●Lycopene. An antioxidant found in high amounts in red-fleshed navel oranges (Cara cara oranges), lycopene is also found in tomatoes and grapefruit. It has various health benefits.
Oranges and other citrus fruits are high in citric acid and citrates, which contribite to their sour taste.
Research indicates that citric acid and citrates from oranges may help prevent kidney stone formation.
HEALTH BENEFITS OF ORANGES
“The vitamin C in oranges is associated with a reduced risk of colon cancer due to preventing DNA mutations from taking place,” Flores said. Studies have shown that about 10 to 15 percent of colon cancers have a mutation in a gene called BRAF.
In addition, a 2013 study published in the journal Nutrition and Cancer found that the high amounts of vitamin C and folic acid, coupled with the antioxidant properties, in orange juice can reduce DNA damage and therefore, the risk of cancer.
In addition to vitamic C, oranges contain fiber, potassium and choline, all of which are good for your heart. Potassium, an electrolyte mineral, is vital for the healthy functioning of the nervous system, and a lack of potassium can lead to arrhythmia (an irregular heartbeat), increased blood pressure and a depletion of calcium in bones, according to the U.S. National Institute of Health.
Human and animal studies indicate that regular consumption of oranges is beneficial for health.
■ Heart Health
Hearth disease is currently the world’s most common cause of premature death.
Flavonoids – especially heeperidin – in oranges may have protective effects against heart disease.
Clinical studies in humans note that daily intake of orange juice for four weeks has a blood-thining effect and may reduce blood pressure significantly.
Fibers also seem to play a role. Intake of isolated fibers from citrus fruits has been shown to decrease blood cholesterol levels.
Taken together, it is likely that regular consumption of oranges may help lower your risk of heart disease.
■ Kidney Stone Prevention
Oranges are a good source of citric acid and citrates, which are believed to help prevent kidney stone formation.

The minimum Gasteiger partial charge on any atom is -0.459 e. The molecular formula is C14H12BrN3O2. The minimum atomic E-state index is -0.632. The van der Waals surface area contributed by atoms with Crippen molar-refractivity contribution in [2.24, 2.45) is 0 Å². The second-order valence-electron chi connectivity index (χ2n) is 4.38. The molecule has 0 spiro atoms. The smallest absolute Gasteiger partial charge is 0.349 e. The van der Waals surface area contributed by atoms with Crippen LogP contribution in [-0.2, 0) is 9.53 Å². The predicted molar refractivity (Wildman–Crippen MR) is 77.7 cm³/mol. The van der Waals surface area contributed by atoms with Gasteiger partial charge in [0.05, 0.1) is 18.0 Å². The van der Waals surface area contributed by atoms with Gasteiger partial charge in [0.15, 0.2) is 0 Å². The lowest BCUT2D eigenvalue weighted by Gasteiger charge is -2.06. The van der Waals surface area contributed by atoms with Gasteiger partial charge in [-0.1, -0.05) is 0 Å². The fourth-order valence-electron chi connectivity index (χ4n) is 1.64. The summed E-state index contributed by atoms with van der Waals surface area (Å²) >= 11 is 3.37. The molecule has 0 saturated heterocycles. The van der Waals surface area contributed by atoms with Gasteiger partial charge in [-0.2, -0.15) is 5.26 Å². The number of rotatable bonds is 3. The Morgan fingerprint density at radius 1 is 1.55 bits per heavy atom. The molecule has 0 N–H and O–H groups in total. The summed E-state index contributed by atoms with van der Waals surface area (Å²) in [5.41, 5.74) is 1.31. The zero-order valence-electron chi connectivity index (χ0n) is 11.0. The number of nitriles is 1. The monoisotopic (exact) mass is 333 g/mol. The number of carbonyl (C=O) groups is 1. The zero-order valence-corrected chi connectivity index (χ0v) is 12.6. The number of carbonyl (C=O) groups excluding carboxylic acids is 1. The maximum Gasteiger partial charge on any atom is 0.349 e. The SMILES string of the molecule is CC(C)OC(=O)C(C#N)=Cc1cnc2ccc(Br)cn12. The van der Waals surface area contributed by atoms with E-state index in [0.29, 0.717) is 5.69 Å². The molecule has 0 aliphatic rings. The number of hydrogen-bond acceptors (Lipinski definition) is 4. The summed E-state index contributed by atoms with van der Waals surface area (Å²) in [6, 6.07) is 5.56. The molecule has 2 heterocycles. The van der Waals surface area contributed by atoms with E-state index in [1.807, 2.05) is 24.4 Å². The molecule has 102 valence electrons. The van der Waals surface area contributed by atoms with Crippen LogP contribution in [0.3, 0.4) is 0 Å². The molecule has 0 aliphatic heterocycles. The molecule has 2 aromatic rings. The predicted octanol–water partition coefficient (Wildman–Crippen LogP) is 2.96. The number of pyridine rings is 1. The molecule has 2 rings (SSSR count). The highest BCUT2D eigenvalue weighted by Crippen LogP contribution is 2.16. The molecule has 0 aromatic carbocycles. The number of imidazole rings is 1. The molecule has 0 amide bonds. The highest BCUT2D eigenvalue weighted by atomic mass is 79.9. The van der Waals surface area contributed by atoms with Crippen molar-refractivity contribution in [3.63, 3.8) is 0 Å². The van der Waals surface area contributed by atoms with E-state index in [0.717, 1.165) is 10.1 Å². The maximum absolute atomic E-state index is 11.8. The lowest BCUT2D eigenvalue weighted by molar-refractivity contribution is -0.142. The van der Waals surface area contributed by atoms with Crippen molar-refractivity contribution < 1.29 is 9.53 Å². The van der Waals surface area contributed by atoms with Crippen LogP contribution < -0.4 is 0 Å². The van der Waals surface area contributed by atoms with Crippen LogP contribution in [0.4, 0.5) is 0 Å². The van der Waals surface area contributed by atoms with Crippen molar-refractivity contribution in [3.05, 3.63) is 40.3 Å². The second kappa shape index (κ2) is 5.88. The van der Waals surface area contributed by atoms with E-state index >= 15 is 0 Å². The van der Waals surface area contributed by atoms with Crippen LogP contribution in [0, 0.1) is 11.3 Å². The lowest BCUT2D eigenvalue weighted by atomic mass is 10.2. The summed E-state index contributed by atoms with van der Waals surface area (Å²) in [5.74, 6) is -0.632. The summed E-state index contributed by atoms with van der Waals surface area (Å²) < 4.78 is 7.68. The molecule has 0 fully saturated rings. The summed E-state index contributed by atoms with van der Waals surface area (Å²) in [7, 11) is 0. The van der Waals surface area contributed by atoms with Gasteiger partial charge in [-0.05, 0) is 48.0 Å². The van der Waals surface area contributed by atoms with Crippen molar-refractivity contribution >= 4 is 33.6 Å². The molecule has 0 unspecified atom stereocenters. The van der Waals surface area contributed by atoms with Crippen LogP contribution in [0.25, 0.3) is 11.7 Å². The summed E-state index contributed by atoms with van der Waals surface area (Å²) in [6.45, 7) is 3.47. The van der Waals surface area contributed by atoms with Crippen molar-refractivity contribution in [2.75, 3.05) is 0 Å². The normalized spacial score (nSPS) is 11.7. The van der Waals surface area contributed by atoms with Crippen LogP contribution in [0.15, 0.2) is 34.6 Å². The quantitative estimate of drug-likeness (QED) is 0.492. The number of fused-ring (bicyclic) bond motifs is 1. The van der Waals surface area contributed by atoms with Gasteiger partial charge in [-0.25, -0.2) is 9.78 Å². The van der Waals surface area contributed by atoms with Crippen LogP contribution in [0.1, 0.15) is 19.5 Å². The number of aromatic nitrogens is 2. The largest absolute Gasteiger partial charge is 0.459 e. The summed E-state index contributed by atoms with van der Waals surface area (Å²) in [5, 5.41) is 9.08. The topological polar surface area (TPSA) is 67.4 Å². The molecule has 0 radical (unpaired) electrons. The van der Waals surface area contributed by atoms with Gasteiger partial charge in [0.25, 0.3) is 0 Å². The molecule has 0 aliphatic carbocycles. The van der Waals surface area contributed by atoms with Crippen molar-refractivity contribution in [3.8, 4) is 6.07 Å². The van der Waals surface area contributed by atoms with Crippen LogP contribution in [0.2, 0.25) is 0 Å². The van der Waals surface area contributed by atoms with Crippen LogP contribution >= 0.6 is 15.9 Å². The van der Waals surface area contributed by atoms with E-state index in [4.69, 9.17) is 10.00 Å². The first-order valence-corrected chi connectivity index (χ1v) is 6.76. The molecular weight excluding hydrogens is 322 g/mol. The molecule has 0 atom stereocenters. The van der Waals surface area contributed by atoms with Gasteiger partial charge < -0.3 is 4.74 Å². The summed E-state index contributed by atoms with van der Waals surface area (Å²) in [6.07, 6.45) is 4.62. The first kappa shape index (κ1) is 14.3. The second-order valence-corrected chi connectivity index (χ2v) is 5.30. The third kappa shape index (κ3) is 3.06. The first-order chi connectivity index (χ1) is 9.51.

Potassium citrate is often prescribed to patients with kidney stones. Citrates in oranges seem to have similar effects
■ Anemia prevention
Anemia is a condition characterized by low levels of red blood cells or hemoglobin, decreasing its ability to carry oxygen. It is often caused by iron deficiency.
Although oranges are not a good source of iron, they are an excellent source of organic acids, such as vitamin C (ascorbic acid) and citric acid.
Both vitamin C and citric acid can increase your body’s absorption of iron from the digestive tract.
When eaten with iron-rich food, oranges may help prevent anemia.
WHOLE ORANGES VS. ORANGE JUICE
Orange juice is a popular drink throughout the world.
One of the main differences between pure orange juice and whole oranges is that juice is much lower in fiber.
One cup (240 ml) of pure orange juice has a similar amount of natural sugar as 2 whole oranges and is much less filling.
As a result, fruit juice consumption can often become excessive and may contribute to weight gain health problems.
This applies especially to juice that contains added sugar.
Although quality orange juice can be healthy in moderation, whole oranges are generally a much better choice.
Oranges don’t have many known adverse effects.
Some people have an orange allergy, but this is rare.
For people who experience heartburn, consumption of oranges can make symptoms worse. This is because oranges contain organic acids, mainly citric acid and ascorbic acid (vitamin C).
The Bottom Line
Oranges are among the world’s most popular fruits, as they’re both tasty and nutritious.
They are a good source of vitamin C, as well as several other vitamins, minerals, and antioxidants.
For this reason, they may lower your risk of heart disease and kidney stones.
Put simply, this bright citrus fruit is an excellent addition to a healthy diet.
References: healthline.com / livescience.com